Cookbook “Komm du mir nach Hause” by Lotta Lundgren

Cookbook “Komm du mir nach Hause” by Lotta Lundgren

The cookbook “Komm du mir nach Hause” by Lotta Lundgren is certainly no ordinary cookbook. In “Komm du mir nach Hause”, 66 recipes for soups, meat and fish dishes, desserts and cakes are perfectly staged using colourful images that will make your mouth water. Each recipe is preceded by informative facts and some scurrilous ideas expressed in an unmistakeable language style that will put a smile on your face and simply make cooking fun.

The somewhat different cookbook for the “perfect wife”

The cookbook by Lotta Lundgren is different: It is designed to make us inventive so that we can find the right degree of spice, hotness and sweetness for ourselves. It also wants to encourage us to gradually find our personal cooking style. We are invited to “see, smell and taste” our meals and to look at what’s cooking in our kitchen. While cooking intuitively can be successful occasionally, tasting what you are about to serve is a tried-and-tested method.

We should ask ourselves again and again whether we really need to get closer to the perfect taste experience, or whether it’s already tasty enough for us. Only through personal and individual adjustments to the recommendations can we succeed in cooking meals that have a unique taste: the taste we know best ourselves, namely our own. This is precisely the approach taken by “the cookbook for the perfect wife”, showing how a little courage to be creative is enough to grab the sceptre in the kitchen and swing the wooden spoon without losing any sex appeal. That’s modern cooking with style, without much of a fuss or strict instructions.

Recipe ideas by ingredients – a kilo, a gram or a pinch?

As far as the lists of ingredients and measurements are concerned, “Komm du mir nach Hause” appears no different from other cookbooks at first glance. However, if we pay close attention to the message in this book, we understand what the author is trying to tell us: While recommended amounts are specified, they may not be sufficient for a perfect cooking result for everyone. It is up to the reader to reinterpret this information.

Because who can say how large the lemons should be when a cookbook mentions “two organic lemons”? And who decides how big a “medium-sized” chilli is? In particular, if we are told to use a “medium-hot” chilli, how are we supposed to know how hot the chilli can be to create a dish that is tasty without being too hot? The Scoville scale would help us, but unfortunately it is not used in traditional supermarkets.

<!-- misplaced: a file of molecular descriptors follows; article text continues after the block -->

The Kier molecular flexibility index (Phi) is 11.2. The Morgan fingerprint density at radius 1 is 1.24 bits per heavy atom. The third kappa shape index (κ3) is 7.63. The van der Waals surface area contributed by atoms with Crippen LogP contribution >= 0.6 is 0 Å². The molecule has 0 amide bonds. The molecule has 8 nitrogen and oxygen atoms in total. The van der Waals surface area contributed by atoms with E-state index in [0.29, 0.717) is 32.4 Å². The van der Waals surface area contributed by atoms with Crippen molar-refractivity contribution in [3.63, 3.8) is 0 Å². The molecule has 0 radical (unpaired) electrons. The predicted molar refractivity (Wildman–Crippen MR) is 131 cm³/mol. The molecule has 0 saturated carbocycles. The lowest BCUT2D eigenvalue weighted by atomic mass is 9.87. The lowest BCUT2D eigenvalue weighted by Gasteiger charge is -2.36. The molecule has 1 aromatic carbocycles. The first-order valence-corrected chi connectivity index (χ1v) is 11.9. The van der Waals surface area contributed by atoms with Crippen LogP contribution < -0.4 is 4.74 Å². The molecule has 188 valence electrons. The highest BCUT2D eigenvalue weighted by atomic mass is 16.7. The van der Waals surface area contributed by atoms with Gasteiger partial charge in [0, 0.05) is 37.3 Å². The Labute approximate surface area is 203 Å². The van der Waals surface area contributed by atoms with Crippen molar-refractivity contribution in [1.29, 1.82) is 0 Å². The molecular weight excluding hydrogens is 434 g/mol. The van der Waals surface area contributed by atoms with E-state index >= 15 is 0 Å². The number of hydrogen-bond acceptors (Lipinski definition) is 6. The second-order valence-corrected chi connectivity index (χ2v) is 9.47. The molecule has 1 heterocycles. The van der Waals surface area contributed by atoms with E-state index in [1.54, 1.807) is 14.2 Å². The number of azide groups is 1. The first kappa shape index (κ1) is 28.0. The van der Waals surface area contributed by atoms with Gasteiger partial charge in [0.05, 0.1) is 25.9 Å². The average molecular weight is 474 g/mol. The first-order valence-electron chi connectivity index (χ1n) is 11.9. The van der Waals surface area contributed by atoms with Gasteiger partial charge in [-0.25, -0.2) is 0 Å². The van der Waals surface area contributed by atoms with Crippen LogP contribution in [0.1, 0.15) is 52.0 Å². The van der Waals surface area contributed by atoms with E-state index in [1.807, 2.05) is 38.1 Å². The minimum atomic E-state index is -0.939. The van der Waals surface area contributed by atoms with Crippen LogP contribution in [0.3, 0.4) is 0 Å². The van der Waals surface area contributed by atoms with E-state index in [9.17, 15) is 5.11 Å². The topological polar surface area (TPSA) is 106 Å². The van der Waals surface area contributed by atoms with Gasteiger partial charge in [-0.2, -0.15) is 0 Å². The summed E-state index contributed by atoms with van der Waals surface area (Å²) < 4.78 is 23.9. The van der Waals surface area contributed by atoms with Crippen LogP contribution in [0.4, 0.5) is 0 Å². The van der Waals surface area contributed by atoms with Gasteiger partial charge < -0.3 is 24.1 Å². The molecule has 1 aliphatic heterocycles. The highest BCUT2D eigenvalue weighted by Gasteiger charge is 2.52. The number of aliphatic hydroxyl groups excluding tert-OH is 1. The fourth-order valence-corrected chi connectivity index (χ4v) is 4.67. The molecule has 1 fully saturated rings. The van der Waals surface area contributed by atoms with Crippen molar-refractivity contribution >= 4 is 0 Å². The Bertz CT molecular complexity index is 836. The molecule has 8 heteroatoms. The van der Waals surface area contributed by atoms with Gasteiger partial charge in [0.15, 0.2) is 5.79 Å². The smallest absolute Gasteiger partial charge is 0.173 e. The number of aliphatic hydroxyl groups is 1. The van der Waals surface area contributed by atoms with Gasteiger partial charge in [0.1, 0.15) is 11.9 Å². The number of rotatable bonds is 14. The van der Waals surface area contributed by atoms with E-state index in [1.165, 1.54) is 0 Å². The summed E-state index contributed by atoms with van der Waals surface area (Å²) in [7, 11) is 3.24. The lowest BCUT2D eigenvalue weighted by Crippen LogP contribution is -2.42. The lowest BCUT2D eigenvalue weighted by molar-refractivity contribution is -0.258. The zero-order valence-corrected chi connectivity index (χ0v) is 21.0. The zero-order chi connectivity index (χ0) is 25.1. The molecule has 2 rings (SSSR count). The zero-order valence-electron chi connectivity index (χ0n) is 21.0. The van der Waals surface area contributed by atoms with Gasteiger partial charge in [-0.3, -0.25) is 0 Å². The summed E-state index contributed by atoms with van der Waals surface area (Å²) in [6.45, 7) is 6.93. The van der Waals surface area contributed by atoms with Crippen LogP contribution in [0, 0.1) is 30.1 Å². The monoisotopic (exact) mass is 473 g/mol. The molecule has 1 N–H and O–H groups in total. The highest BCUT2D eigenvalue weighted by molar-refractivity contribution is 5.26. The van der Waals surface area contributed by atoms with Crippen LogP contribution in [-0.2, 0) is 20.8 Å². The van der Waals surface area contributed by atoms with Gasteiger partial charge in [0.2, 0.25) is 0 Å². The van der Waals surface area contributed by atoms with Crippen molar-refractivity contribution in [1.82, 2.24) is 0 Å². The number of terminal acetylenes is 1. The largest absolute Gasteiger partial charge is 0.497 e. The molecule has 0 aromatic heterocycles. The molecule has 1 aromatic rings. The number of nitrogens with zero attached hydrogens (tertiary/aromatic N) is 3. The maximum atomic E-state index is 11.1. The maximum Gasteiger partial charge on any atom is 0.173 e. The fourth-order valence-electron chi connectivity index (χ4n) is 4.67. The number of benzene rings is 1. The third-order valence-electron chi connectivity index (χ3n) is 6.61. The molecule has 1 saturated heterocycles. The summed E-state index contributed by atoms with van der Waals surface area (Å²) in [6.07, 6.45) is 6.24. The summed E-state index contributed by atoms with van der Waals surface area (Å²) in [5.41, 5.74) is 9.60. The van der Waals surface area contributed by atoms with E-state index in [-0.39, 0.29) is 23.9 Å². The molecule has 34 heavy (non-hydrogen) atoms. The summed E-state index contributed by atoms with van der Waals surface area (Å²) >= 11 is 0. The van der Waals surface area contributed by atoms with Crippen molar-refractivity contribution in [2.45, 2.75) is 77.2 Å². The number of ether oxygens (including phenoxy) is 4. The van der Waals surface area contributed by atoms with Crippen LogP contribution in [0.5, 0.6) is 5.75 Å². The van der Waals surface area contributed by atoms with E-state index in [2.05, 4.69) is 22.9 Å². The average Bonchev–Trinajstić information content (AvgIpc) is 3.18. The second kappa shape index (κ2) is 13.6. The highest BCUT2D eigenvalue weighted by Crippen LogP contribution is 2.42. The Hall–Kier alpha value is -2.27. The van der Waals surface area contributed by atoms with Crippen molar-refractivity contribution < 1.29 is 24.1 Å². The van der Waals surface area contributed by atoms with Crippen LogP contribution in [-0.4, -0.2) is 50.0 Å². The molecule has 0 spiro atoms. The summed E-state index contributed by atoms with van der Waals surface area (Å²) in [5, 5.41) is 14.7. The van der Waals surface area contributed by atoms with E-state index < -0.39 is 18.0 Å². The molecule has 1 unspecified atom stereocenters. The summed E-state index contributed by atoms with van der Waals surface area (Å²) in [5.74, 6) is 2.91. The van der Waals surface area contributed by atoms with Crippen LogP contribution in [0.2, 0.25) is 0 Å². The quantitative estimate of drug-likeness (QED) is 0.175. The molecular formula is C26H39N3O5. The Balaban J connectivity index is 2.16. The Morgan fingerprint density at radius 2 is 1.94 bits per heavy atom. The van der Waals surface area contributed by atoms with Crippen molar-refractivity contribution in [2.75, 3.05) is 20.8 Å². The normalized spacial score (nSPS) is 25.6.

In any case, wouldn’t we forfeit some of our own creativity if we were always to blindly follow strict instructions intended to give us certainty?

A cookbook with images subject to interpretation

Annoyed by scrupulously accurate measurements in traditional cookbooks, the author decided instead to provide a book with images that can be interpreted. The author was already thinking about the sense of what was then her first manuscript when she first got in touch with a publisher. She wanted a book that would enrich our culinary experience, but knew that the world certainly didn’t need yet another run-of-the-mill cookbook. The result was “the cookbook for the perfect wife” – a sub-title laden with irony and that without a doubt is just right for the confident woman of today who likes to cook but doesn’t always want to be perfect. Please do try this at home – a recipe suggestion from the book: 

Minced chicken steaks with mango chutney and coconut rice

“Soak the dessicated coconut in some milk for at least 20 minutes. Grind the chicken breast fillets to medium-sized minced meat in a food processor. Briefly roast the cardamom in a pan until it releases its aroma, then use a mortar to grind. Mix the chicken mince, cardamom, egg, breadcrumbs, salt and drained dessicated coconut. Shape the mince into round steaks and fry in a pan in a little heated olive oil until golden on both sides. Then cover with a lid and allow the steaks to finish cooking at a low heat for approximately 10 minutes. Coconut rice: Put the rice, coconut milk, 300 ml water, salt and lime leaves in a pot. Cook as normal rice for approximately 20 minutes, but at a lower temperature until the rice has absorbed all of the fluid.  Serve the chicken steaks with coconut rice, mango chutney and lime wedges.”

Book description


  • 20 g dessicated coconut
  • Milk for soaking the dessicated coconut (optional)
  • 500 g fillet of chicken breast
  • 1 tsp whole cardamom pods
  • 1 egg
  • 30 g breadcrumbs
  • ½ tsp salt
  • 250 g Basmati rice
  • 1 tin coconut milk (400 ml)
  • 4 lime leaves
  • 1 pinch of salt
  • Olive oil for cooking

Source: Lundgren, L. (2013), p.118/119, Komm du mir nach Hause, 1st edition, Neustadt an der Weinstraße: Neuer Umschau Buchverlag

Posted on 14.06.2017

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